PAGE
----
Comfort vs. Enlightenment

“Art is the lie that enables us to realize the truth.” —Pablo Picasso

I read an article recently about a California school district that banned several works of classic literature from its curriculum after parents complained that the books made their kids uncomfortable. All the banned books, which included Harper Lee’s To Kill a Mockingbird and Mildred D. Taylor’s Roll of Thunder, Hear My Cry, deal in some way with the ugly history of racism in America.

Among parents who filed complaints about the books was an African-American mother whose daughter had been subjected to racially charged taunts by a white student who said he was inspired to do so after reading Roll of Thunder, Hear My Cry. This is, of course, completely unacceptable as well as a remarkably sad indicator of the backwards belief system that many white people in this country are still holding onto for dear life.

But while I understand this mother’s desire to protect her daughter and other students from further trauma, I would also argue that this incident is solid proof that these books need to be read and discussed.

After the books were banned, PEN America, a nonprofit that works to defend free expression and promote literary culture, released a statement saying, in part, “Blocking engagement with these important books is also avoiding the important role that schools can and should play in providing context for why these books inspire and challenge us still today.”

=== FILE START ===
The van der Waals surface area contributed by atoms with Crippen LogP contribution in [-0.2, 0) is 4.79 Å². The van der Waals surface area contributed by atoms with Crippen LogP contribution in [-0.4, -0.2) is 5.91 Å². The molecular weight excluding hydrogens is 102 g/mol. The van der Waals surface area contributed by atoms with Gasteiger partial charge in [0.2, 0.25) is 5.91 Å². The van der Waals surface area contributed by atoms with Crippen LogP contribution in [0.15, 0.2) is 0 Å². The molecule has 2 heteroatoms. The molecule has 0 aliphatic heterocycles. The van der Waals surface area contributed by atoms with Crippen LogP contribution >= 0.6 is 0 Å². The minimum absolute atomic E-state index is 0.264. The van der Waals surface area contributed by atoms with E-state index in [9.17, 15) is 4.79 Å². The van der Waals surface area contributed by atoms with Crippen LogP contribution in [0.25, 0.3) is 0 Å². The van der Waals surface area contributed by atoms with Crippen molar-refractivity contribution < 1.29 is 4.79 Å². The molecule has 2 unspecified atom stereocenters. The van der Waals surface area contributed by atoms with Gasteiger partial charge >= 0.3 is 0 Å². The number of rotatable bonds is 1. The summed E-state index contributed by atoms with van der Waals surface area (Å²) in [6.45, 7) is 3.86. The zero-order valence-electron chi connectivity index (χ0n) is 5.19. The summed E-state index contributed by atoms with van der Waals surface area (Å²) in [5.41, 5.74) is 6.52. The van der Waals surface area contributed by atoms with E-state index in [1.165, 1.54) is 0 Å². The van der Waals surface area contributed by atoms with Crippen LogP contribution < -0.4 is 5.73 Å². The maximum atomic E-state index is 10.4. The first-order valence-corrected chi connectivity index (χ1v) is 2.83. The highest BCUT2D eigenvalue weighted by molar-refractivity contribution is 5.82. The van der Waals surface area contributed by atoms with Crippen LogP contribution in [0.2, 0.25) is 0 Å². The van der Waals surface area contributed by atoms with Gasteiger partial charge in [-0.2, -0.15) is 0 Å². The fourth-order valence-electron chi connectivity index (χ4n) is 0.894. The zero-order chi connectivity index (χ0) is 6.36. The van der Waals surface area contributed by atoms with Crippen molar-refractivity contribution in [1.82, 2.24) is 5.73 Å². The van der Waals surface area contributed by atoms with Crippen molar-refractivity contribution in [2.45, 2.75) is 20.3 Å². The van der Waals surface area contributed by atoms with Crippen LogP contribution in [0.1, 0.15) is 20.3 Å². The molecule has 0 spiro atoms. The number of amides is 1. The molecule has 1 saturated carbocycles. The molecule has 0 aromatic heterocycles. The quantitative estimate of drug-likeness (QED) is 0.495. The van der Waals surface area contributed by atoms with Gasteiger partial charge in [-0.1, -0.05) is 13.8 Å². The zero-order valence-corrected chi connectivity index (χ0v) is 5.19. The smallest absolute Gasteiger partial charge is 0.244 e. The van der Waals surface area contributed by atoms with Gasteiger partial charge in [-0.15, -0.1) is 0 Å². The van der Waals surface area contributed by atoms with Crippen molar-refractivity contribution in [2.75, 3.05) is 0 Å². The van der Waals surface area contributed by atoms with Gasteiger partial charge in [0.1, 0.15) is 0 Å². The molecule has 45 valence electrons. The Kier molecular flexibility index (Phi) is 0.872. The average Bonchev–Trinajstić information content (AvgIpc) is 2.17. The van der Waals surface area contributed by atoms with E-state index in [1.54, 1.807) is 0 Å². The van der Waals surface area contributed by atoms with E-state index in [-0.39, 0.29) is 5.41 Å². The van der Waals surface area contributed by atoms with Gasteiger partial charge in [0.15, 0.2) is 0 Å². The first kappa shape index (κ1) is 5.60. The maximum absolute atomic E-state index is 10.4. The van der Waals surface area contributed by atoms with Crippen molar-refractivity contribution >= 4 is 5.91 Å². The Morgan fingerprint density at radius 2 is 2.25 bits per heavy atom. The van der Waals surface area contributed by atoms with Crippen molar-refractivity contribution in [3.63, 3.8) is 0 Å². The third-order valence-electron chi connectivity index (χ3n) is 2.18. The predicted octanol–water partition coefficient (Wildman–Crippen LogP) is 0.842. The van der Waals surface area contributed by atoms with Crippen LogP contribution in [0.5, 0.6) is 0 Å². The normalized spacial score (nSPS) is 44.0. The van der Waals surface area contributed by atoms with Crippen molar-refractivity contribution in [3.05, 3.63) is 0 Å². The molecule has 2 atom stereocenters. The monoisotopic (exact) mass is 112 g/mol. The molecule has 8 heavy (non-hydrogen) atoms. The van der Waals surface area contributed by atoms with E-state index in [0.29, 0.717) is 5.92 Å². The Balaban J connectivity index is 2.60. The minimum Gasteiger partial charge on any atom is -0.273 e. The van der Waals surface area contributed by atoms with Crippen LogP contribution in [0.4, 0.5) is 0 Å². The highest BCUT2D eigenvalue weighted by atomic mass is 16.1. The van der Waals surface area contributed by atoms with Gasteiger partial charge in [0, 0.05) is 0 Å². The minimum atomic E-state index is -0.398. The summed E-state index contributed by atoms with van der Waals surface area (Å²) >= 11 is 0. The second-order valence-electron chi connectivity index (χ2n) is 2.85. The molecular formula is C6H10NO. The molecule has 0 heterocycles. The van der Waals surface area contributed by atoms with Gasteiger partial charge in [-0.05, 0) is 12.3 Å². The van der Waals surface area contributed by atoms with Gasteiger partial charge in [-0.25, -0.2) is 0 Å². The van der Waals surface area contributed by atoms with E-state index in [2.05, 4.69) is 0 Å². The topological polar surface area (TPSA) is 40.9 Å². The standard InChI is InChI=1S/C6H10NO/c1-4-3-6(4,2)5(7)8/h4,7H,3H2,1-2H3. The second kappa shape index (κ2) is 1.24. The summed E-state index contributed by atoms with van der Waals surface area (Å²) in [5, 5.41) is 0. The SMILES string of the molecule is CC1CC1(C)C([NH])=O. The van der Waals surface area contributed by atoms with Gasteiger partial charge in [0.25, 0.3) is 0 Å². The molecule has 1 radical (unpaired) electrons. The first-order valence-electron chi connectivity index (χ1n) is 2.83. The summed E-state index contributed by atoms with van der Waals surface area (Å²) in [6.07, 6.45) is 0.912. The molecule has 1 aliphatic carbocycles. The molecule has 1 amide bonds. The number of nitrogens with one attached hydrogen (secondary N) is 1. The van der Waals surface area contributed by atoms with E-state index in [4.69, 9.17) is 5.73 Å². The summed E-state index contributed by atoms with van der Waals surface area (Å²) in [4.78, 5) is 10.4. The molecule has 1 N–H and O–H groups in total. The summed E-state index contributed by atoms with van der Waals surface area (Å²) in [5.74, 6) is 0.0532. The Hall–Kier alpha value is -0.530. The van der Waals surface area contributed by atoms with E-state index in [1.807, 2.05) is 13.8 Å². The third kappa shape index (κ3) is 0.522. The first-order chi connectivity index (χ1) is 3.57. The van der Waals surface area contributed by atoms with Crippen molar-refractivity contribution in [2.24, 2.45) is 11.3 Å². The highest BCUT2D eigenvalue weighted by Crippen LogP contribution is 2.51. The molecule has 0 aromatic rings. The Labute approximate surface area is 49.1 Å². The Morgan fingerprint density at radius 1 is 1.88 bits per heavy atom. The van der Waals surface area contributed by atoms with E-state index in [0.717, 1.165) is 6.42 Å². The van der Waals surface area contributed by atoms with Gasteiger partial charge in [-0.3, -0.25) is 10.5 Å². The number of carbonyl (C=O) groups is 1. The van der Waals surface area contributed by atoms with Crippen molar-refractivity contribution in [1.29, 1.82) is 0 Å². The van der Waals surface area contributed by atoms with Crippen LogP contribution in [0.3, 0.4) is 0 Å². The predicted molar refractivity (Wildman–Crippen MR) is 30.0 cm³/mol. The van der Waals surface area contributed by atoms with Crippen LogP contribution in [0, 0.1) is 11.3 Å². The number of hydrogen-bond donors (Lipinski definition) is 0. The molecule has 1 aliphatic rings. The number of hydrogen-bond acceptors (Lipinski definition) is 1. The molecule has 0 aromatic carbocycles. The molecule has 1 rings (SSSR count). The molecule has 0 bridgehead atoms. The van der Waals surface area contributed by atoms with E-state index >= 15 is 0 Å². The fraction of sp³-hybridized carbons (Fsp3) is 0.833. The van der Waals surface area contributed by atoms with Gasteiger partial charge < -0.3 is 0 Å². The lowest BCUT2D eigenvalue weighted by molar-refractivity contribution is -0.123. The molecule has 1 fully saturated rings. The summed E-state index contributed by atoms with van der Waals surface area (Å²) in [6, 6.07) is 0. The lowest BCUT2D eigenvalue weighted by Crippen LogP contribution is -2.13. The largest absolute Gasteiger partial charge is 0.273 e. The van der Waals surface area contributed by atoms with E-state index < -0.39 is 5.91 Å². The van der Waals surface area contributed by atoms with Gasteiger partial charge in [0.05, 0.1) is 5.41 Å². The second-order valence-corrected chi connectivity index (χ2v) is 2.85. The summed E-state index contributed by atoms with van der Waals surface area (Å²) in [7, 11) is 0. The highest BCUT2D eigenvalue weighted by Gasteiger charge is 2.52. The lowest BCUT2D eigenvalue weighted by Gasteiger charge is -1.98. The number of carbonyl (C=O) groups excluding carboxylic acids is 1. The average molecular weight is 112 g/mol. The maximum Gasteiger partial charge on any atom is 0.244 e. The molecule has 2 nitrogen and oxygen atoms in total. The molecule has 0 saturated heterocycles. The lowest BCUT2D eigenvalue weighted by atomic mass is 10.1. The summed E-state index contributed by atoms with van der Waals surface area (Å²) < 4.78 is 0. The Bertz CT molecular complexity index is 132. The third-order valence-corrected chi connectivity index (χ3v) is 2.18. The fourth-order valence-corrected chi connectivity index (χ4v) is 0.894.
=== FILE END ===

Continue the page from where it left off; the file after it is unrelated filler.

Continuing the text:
You don’t need to be an English lit major to know that the point of these books is to make people uncomfortable. They are designed to make us think critically about our past and current beliefs and actions, the state of our society and culture, and what can and should be done to make the country we live in a better place for everyone who lives in it, now and in the future.

If we don’t understand the history of racism in America, we will never be able to have a productive discussion about the racism that exists here and now. Only once we are out our comfort zones are we are truly free to consider new ideas and other people’s points of view, and to examine what our own roles have been in perpetuating poisonous belief systems and ideas.

We as a society have gotten used to having the ability to selectively filter out news and information we don’t agree with, or that we find upsetting in some way. We are quick to vilify and criticize people who say and believe things that conflict with our own ideas. But art and literature can and should be a bridge that spans the raging river that divides us—a safe pathway that can lead to constructive discussion and practical solutions if we are only brave enough cross it.

The white student who made those racial taunts (and likely his parents) is responsible for his own actions. His morally reprehensible behavior was not the fault of the book he was reading. He used Mildred Taylor’s masterpiece as an excuse for behavior he likely would have exhibited anyway.

We need to ask ourselves: Do we want our young people to develop critical thinking skills that will enable them to become good citizens and work toward making our society a better, more tolerant and just place? Or are we OK with future generations of Americans shying away from the difficult tasks that must be tackled in order for us to live up to the ideals that America supposedly stands for?

Art holds a key to the truth. We need more of it, not less.


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